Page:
Chronicles of a triathelete

Book cover  

Anu Vaidyanathan has been a source of great inspiration to thousands of aspiring triathletes since she completed her first Ironman in 2006.

She was the first Indian (man or woman, based out of India) to complete an Ironman distance triathlon. An Ironman is a strenuous triathlon where the athlete has to complete a 3.8km swim, 180km bike ride and a 42.2km run consecutively within a stipulated time (roughly about 13 hours). And these numbers fade away in comparison when Anu went on to become the first Asian (man or woman) to complete the Ultra Ironman in Canada in 2009. An ultra Ironman involves a 10km swim, 420km bike ride and 84.4km run over 3 consecutive days.

It is a monumental achievement.

She chronicles her journey in her book Anywhere but Home. The Coimbatore Runners and Coimbatore Cycling brought Anu to Coimbatore on her first visit to the city to interact with the local fitness enthusiasts. A packed hall full of eager athletes listened to the triathelete as she spoke about how it all began and the present lull in her athletic life owing to her young son.

“I quit my PhD in the U.S. and returned to India to my middle-class life and considered myself a failure at that point as I did not make it in the U.S.! I did not have an active social life and that resulted in me going to bed early and hence waking up very early in the mornings,” said Anu.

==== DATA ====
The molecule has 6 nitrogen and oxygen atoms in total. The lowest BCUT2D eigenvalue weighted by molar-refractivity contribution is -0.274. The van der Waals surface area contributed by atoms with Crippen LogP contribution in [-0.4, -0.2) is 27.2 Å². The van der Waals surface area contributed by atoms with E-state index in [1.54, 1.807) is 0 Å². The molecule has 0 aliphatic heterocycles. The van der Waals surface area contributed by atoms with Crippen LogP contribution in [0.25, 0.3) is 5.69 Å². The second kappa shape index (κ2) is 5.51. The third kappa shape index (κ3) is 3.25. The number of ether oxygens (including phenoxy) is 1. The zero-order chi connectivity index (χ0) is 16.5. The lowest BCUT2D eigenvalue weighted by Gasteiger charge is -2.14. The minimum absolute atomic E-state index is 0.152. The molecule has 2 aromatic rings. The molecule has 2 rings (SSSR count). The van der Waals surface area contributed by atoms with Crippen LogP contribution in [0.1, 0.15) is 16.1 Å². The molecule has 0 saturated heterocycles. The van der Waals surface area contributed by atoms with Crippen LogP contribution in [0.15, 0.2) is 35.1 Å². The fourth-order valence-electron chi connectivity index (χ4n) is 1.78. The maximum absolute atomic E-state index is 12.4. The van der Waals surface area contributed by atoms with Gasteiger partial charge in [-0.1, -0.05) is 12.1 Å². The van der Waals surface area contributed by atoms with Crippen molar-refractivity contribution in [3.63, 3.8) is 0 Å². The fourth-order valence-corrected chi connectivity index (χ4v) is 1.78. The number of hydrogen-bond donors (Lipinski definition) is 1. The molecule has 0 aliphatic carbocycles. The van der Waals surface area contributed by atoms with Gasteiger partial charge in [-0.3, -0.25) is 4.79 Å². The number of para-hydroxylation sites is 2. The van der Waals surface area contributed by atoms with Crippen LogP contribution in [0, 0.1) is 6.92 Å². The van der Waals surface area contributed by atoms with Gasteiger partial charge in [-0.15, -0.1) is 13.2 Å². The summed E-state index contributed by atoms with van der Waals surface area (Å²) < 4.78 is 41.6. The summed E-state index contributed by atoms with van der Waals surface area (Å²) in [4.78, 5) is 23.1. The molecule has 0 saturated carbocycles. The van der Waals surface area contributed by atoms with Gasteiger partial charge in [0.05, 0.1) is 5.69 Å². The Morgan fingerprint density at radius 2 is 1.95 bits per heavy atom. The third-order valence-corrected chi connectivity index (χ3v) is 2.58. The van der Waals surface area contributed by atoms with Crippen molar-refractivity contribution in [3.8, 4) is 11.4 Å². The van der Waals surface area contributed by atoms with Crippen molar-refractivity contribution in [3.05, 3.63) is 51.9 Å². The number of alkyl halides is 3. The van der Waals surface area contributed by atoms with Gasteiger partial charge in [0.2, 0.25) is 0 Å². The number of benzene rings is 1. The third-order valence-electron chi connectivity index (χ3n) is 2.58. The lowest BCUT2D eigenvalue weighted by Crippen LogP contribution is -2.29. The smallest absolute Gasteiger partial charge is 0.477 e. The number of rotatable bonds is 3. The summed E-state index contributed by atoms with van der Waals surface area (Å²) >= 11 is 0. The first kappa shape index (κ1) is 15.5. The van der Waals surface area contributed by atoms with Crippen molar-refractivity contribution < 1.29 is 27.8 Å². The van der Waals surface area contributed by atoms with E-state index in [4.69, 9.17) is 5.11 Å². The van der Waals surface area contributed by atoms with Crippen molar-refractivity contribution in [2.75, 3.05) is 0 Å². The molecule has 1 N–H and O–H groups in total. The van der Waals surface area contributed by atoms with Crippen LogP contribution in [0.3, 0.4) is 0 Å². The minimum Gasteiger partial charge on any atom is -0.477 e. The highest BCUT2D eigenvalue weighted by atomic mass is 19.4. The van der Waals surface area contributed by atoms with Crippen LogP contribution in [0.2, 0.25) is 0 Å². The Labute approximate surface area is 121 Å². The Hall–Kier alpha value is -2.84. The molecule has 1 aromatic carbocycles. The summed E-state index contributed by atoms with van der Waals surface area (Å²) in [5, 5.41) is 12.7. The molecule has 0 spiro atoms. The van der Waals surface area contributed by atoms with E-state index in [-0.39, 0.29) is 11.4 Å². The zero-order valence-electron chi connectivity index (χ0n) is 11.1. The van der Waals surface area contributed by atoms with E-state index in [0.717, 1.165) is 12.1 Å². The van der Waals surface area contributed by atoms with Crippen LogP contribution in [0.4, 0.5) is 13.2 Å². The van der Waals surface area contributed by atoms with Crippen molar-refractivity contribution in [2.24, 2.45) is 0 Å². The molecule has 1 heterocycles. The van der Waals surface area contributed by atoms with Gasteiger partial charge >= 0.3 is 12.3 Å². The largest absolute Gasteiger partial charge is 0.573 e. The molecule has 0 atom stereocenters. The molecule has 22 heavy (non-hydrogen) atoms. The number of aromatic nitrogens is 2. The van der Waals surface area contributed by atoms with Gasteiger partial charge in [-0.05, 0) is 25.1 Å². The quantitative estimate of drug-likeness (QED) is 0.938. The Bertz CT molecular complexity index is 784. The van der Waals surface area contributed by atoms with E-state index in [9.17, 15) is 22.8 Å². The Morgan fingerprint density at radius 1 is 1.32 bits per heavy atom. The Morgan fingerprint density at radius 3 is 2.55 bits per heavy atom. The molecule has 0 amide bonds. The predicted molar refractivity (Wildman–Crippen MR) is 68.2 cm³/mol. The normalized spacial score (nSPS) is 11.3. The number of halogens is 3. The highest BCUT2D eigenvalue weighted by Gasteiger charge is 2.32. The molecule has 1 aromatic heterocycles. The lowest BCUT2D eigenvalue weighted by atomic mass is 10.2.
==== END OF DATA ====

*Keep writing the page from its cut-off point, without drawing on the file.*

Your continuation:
She put the early morning hours to good use and set the Ironman as her goal.

“My inspirations were the strong-willed madisaar maamis in my family and the permissive men that just let them be. The uncles in monkey caps at the Bangalore half marathon and the auto drivers of Bangalore were a source of inspiration as well. I saw life from a different perspective when I stepped out at 4 a.m. for my training rides in Bangalore,” she recounted.

Anu has graduated out of Purdue University in the U.S. with a Masters degree in Computer Engineering and went on to complete her PhD in Electrical Engineering in Christchurch, New Zealand. She has been a visiting faculty in IIT Ropar and IIM Ahmedabad and is now an entrepreneur based out of Bangalore. During her second attempt at a PhD in New Zealand she simultaneously trained for the Ultra Ironman.

“I used to train for 27 to 30 hours a week for the ultra Ironman while working on my PhD. It was like holding two full-time jobs!,” said Anu. “In the beginning, I was running away from things in life that did not make me happy only to find out later that I was running towards happiness, joy and contentment. That is how it should be for any athlete; it is not about the achievements and medals but about finding joy in what we train for and accomplish”.

She did not intimidate the crowd with numbers and statistics involving her achievements. Instead, she narrated her early years in endurance sports and the journey forward until she became a mother two years ago.

She is busy promoting her book for the moment but dropped a hint that she would focus on training from September.

During the interactive session with the audience, the two key words that she kept repeating were ‘commitment’ and ‘consistency ‘. She made the Ironman sound less daunting than many of us imagined it to be.

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Printable version | Apr 10, 2021 2:47:23 PM |

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